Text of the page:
Generally, the discussion about climate-changing emissions centers on carbon dioxide. But methane—a far more potent greenhouse gas and a key component of natural gas—has also been getting some scrutiny as of late.
In fact, the Environmental Protection Agency just finalized a rule to reduce methane emissions from oil and gas operations.
Recently, we chatted with Grace Hood, an energy reporter with Colorado Public Radio, to find out what’s in the new regulations.
LISTEN: “Inside the EPA’s New Rules on Methane Leaks”
The Allegheny Front: So what are the new regulations, and how significant are they for reducing greenhouse gas emissions?
Grace Hood: Well, the keystone of this new rule is leak detection and repair. But the key thing to keep in mind is that these rules deal with new and modified facilities. I think a lot of environmentalists are happy with it, but they also say that the majority of leaks come from existing sites. And that’s a rule that the EPA is just now looking at developing. So I think folks who are celebrating this rule are saying it’s a nice first step, but there’s still a long way to go.
AF: And does EPA really know how much methane is leaking from either new or existing oil and gas operations?
GH: Right now, it’s a bit of a moving target. We did see the greenhouse gas inventory was revised by the EPA, and they upwardly revised it quite a bit to reflect that there is a lot more methane leaking from oil and gas sites than previously thought. And the Environmental Defense Fund just released a pretty comprehensive survey of oil and gas fields, and they found quite a bit more methane leaking from oil and gas equipment than they had estimated in previous studies.
AF: Colorado was the first state to limit methane emissions from oil and gas operations. What have we learned so far from their example?
GH: We’ve learned quite a few things. Colorado implemented its rule about two years ago, and it was something that both industry and environmental groups came together on. Since that rule has been in place, state regulators have said they’ve seen about a 70-percent decline in the number of sites that need to be addressed. And the impetus in Colorado was the higher elevation and being in compliance with EPA ozone rules. And so when Colorado put its rule in place, the rule dealt with both new and existing well sites.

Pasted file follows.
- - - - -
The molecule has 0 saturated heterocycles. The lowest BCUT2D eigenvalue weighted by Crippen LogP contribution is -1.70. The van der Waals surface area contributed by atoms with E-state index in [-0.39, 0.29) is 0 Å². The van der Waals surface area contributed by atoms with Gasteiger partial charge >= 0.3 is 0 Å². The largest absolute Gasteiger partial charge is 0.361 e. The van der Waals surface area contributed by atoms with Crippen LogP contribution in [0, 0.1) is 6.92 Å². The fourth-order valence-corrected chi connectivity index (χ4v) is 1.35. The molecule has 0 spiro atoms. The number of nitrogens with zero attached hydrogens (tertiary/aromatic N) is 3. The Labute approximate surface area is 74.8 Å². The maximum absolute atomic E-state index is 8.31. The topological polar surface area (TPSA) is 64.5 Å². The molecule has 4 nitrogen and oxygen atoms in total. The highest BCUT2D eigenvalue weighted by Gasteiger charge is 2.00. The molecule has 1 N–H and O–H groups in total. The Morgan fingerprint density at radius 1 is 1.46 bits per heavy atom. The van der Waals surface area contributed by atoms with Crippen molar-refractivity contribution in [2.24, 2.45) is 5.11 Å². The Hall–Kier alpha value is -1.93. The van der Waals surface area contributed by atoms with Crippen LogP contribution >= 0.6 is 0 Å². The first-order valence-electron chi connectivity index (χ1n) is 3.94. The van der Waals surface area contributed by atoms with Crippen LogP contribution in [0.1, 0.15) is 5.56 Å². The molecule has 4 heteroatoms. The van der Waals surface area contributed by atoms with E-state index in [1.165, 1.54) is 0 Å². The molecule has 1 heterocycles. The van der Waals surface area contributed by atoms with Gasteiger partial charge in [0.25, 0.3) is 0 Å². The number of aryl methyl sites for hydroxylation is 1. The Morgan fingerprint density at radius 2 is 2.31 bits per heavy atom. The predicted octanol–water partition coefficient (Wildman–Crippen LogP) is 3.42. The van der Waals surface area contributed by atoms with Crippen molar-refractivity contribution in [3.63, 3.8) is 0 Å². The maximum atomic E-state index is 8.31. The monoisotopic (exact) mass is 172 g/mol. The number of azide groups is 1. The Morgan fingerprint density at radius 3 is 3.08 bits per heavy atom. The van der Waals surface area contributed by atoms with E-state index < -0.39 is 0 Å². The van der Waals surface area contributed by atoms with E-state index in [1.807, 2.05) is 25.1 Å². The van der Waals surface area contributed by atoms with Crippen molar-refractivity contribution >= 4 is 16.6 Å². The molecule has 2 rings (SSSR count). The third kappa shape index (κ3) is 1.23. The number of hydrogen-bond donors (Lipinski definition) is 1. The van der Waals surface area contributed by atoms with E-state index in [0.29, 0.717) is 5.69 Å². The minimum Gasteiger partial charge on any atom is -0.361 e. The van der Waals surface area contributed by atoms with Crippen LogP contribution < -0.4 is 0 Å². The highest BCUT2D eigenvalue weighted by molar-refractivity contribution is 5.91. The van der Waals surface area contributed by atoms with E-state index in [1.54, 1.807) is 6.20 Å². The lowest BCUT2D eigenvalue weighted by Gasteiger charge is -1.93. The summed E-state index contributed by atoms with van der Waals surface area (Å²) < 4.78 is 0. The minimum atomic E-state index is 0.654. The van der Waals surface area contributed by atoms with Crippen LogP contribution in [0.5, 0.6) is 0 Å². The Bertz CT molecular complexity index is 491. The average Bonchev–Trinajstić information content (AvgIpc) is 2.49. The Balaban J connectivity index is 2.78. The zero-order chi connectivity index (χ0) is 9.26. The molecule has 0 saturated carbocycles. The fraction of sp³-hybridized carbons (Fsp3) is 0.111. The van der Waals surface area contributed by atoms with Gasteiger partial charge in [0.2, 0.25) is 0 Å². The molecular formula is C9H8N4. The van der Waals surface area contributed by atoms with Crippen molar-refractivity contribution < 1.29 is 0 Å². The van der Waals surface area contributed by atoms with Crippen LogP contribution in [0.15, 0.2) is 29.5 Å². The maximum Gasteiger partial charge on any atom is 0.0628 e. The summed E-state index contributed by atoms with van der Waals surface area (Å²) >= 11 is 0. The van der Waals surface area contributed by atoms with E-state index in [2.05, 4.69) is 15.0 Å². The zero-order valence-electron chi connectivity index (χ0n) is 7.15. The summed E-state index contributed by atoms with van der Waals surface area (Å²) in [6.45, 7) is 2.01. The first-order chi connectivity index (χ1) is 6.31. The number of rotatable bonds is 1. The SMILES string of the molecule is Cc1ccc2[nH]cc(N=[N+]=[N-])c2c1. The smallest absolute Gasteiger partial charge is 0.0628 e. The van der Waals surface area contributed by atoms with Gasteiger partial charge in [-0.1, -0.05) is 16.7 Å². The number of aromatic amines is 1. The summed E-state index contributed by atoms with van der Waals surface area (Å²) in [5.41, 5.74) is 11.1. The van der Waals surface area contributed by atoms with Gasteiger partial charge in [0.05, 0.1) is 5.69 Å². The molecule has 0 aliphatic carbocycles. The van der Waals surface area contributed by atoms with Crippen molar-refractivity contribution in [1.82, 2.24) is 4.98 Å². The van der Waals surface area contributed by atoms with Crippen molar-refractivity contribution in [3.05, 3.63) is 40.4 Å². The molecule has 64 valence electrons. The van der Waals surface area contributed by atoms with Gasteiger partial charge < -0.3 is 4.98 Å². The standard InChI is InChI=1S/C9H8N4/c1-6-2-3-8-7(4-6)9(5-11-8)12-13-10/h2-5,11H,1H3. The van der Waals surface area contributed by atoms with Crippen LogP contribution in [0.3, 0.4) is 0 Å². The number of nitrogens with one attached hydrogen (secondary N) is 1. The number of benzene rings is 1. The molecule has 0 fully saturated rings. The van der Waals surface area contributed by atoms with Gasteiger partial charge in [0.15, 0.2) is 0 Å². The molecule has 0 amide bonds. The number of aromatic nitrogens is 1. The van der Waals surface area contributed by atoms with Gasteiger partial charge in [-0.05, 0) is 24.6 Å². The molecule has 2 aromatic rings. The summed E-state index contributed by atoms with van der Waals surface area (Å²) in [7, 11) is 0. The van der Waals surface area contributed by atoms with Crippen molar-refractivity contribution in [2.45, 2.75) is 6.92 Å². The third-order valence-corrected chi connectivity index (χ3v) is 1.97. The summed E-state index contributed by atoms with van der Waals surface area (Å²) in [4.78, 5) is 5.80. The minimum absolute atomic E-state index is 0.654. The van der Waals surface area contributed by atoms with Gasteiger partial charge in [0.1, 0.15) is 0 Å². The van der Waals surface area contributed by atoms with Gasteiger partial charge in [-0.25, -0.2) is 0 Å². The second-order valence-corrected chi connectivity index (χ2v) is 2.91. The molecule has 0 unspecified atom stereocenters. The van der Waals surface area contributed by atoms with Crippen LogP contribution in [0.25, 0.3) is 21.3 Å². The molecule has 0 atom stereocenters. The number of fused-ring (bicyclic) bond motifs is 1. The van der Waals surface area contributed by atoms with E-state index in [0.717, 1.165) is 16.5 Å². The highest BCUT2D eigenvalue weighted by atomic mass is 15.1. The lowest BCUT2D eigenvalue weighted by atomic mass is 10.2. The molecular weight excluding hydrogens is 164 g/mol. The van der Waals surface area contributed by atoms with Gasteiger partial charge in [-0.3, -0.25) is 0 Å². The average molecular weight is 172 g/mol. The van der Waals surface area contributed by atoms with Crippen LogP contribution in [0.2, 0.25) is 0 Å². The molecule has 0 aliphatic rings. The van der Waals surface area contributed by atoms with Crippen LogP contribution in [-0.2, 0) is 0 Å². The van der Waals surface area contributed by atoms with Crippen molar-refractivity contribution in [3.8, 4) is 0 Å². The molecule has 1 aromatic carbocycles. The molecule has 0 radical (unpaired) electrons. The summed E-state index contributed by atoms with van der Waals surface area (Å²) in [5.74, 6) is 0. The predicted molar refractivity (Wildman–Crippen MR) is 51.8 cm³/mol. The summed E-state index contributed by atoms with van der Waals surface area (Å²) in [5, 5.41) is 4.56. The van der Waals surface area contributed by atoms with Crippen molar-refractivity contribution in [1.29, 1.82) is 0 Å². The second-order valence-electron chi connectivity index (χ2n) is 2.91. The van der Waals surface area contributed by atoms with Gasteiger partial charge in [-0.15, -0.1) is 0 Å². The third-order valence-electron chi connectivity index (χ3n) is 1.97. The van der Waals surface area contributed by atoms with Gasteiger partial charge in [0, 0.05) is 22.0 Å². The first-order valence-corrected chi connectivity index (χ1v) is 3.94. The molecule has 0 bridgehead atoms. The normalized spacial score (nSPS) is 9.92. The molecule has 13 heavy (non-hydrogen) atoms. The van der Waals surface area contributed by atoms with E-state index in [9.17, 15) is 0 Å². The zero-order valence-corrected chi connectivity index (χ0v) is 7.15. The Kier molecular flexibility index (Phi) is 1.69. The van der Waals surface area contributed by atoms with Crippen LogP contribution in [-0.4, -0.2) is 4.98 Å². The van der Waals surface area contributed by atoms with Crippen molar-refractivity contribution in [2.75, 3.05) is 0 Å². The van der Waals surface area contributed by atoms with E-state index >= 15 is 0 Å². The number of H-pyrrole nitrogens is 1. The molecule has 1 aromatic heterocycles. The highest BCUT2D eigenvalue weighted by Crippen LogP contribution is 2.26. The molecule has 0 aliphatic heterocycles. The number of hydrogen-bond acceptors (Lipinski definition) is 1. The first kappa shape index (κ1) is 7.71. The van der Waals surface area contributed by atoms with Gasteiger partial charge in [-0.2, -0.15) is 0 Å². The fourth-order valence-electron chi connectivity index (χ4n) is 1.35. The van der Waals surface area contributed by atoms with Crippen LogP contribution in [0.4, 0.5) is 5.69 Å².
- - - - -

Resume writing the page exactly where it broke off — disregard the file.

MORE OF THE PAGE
AF: So is it stricter than the EPA’s rules?
GH: It’s stricter in one sense, and that has to do with the number of required inspections. Colorado has this tiered structure they use to estimate the amount of emissions. So the largest sites require monthly inspections; whereas, EPA has a little bit different structure, and a lot of the sites see inspections twice per year. And the one thing Colorado has really learned is that leaks happen, but the key thing is getting inspectors and companies out in the field to detect those leaks and fix them. And a lot of times, it’s pretty easy to put those fixes in place.
AF: When you say inspections, is that by government inspectors or are the companies policing themselves?
GH: The state does have some inspectors, but not nearly enough. We have tens of thousands of sites across the state, so the state does do spot inspections, but the onus really is on companies. One company that I followed around has a team of more than 10 inspectors, and their sole job is just to go around to the oil and gas sites that they own to check for leaks.
AF: Well, here in Pennsylvania, the industry has said regulations like the ones Governor Tom Wolf has proposed will be too expensive and will hurt domestic production. Is that a fair assessment?
GH: I think that’s really up for debate. You talk to some of the bigger companies in Colorado, and I think they’re pretty happy with the way the state rule has played out. They also seem to want to keep regulation at the state level; they don’t want federal regulation. But in Colorado, it came down to about $40 million across all the companies to implement the new rule. And when I talked to the state, they said they haven’t heard a lot of complaints about costs. So the Colorado example seems to suggest that costs aren’t maybe as burdensome as industry is saying right now in other states.
AF: And it does save them money to reduce leaks, right?
GH: Exactly. And I think that’s part of the calculus in Colorado because methane is such a huge part of natural gas. Preventing leaks means more product in the pipeline. So it does benefit oil and gas companies to put some of these elements in place.
Grace Hood covers energy and environment for Colorado Public Radio.